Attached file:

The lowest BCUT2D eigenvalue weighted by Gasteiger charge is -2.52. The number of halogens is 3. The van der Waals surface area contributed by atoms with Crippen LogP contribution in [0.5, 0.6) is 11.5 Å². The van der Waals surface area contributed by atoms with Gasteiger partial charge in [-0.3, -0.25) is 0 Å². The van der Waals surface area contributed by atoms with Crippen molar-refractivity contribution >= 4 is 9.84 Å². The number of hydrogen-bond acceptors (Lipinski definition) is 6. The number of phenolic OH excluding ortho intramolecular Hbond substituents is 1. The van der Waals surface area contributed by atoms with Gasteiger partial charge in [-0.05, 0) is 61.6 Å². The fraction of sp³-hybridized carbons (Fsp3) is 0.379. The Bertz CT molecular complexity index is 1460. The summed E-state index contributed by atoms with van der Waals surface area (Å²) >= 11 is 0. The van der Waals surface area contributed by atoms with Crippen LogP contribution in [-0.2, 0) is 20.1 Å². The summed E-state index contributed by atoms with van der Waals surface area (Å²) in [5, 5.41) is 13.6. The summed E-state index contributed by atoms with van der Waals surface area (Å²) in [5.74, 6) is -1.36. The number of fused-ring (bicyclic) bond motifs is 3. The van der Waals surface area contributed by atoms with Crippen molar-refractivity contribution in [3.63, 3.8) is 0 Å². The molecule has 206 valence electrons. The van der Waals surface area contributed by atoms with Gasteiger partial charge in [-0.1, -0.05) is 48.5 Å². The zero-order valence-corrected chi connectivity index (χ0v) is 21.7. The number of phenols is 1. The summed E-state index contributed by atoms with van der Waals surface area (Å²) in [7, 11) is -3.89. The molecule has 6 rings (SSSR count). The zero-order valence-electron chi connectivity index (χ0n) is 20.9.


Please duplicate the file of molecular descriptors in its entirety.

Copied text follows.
The lowest BCUT2D eigenvalue weighted by Gasteiger charge is -2.52. The number of halogens is 3. The van der Waals surface area contributed by atoms with Crippen LogP contribution in [0.5, 0.6) is 11.5 Å². The van der Waals surface area contributed by atoms with Gasteiger partial charge in [-0.3, -0.25) is 0 Å². The van der Waals surface area contributed by atoms with Crippen molar-refractivity contribution >= 4 is 9.84 Å². The number of hydrogen-bond acceptors (Lipinski definition) is 6. The number of phenolic OH excluding ortho intramolecular Hbond substituents is 1. The van der Waals surface area contributed by atoms with Gasteiger partial charge in [-0.05, 0) is 61.6 Å². The fraction of sp³-hybridized carbons (Fsp3) is 0.379. The Bertz CT molecular complexity index is 1460. The summed E-state index contributed by atoms with van der Waals surface area (Å²) >= 11 is 0. The van der Waals surface area contributed by atoms with Crippen LogP contribution in [-0.2, 0) is 20.1 Å². The summed E-state index contributed by atoms with van der Waals surface area (Å²) in [5, 5.41) is 13.6. The summed E-state index contributed by atoms with van der Waals surface area (Å²) in [5.74, 6) is -1.36. The number of fused-ring (bicyclic) bond motifs is 3. The van der Waals surface area contributed by atoms with Crippen molar-refractivity contribution in [3.63, 3.8) is 0 Å². The molecule has 206 valence electrons. The van der Waals surface area contributed by atoms with Gasteiger partial charge in [-0.1, -0.05) is 48.5 Å². The zero-order valence-corrected chi connectivity index (χ0v) is 21.7. The number of phenols is 1. The summed E-state index contributed by atoms with van der Waals surface area (Å²) in [7, 11) is -3.89. The molecule has 6 rings (SSSR count). The zero-order valence-electron chi connectivity index (χ0n) is 20.9.